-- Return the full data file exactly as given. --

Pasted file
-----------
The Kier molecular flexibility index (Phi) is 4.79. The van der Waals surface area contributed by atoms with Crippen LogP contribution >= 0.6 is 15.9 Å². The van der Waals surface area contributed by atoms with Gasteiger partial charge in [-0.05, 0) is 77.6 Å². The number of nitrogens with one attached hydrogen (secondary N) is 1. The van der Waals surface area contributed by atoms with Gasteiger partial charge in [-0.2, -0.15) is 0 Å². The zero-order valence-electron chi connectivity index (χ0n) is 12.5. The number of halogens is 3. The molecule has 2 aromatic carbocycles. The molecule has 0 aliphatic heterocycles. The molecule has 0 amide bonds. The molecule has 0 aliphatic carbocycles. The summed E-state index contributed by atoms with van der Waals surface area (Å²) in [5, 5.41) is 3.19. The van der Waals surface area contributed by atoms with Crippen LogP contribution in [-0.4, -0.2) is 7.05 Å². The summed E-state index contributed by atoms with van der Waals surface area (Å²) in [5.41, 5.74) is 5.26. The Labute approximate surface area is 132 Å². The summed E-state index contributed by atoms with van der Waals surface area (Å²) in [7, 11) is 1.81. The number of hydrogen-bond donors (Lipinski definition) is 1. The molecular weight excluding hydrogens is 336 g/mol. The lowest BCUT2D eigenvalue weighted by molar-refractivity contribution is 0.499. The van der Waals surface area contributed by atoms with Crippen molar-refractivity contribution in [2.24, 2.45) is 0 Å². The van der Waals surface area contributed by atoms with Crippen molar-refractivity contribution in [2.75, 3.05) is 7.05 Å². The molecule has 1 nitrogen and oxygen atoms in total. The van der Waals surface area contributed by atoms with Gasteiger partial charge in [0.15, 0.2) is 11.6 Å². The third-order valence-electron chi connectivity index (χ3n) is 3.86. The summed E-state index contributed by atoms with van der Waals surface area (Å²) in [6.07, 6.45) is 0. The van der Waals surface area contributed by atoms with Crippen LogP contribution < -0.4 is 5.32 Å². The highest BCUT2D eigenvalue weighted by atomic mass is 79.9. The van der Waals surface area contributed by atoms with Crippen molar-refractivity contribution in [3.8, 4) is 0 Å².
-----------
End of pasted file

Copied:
The Kier molecular flexibility index (Phi) is 4.79. The van der Waals surface area contributed by atoms with Crippen LogP contribution >= 0.6 is 15.9 Å². The van der Waals surface area contributed by atoms with Gasteiger partial charge in [-0.05, 0) is 77.6 Å². The number of nitrogens with one attached hydrogen (secondary N) is 1. The van der Waals surface area contributed by atoms with Gasteiger partial charge in [-0.2, -0.15) is 0 Å². The zero-order valence-electron chi connectivity index (χ0n) is 12.5. The number of halogens is 3. The molecule has 2 aromatic carbocycles. The molecule has 0 aliphatic heterocycles. The molecule has 0 amide bonds. The molecule has 0 aliphatic carbocycles. The summed E-state index contributed by atoms with van der Waals surface area (Å²) in [5, 5.41) is 3.19. The van der Waals surface area contributed by atoms with Crippen LogP contribution in [-0.4, -0.2) is 7.05 Å². The summed E-state index contributed by atoms with van der Waals surface area (Å²) in [5.41, 5.74) is 5.26. The Labute approximate surface area is 132 Å². The summed E-state index contributed by atoms with van der Waals surface area (Å²) in [7, 11) is 1.81. The number of hydrogen-bond donors (Lipinski definition) is 1. The molecular weight excluding hydrogens is 336 g/mol. The lowest BCUT2D eigenvalue weighted by molar-refractivity contribution is 0.499. The van der Waals surface area contributed by atoms with Crippen molar-refractivity contribution in [2.24, 2.45) is 0 Å². The van der Waals surface area contributed by atoms with Crippen molar-refractivity contribution in [2.75, 3.05) is 7.05 Å². The molecule has 1 nitrogen and oxygen atoms in total. The van der Waals surface area contributed by atoms with Gasteiger partial charge in [0.15, 0.2) is 11.6 Å². The third-order valence-electron chi connectivity index (χ3n) is 3.86. The summed E-state index contributed by atoms with van der Waals surface area (Å²) in [6.07, 6.45) is 0. The van der Waals surface area contributed by atoms with Crippen LogP contribution < -0.4 is 5.32 Å². The highest BCUT2D eigenvalue weighted by atomic mass is 79.9. The van der Waals surface area contributed by atoms with Crippen molar-refractivity contribution in [3.8, 4) is 0 Å².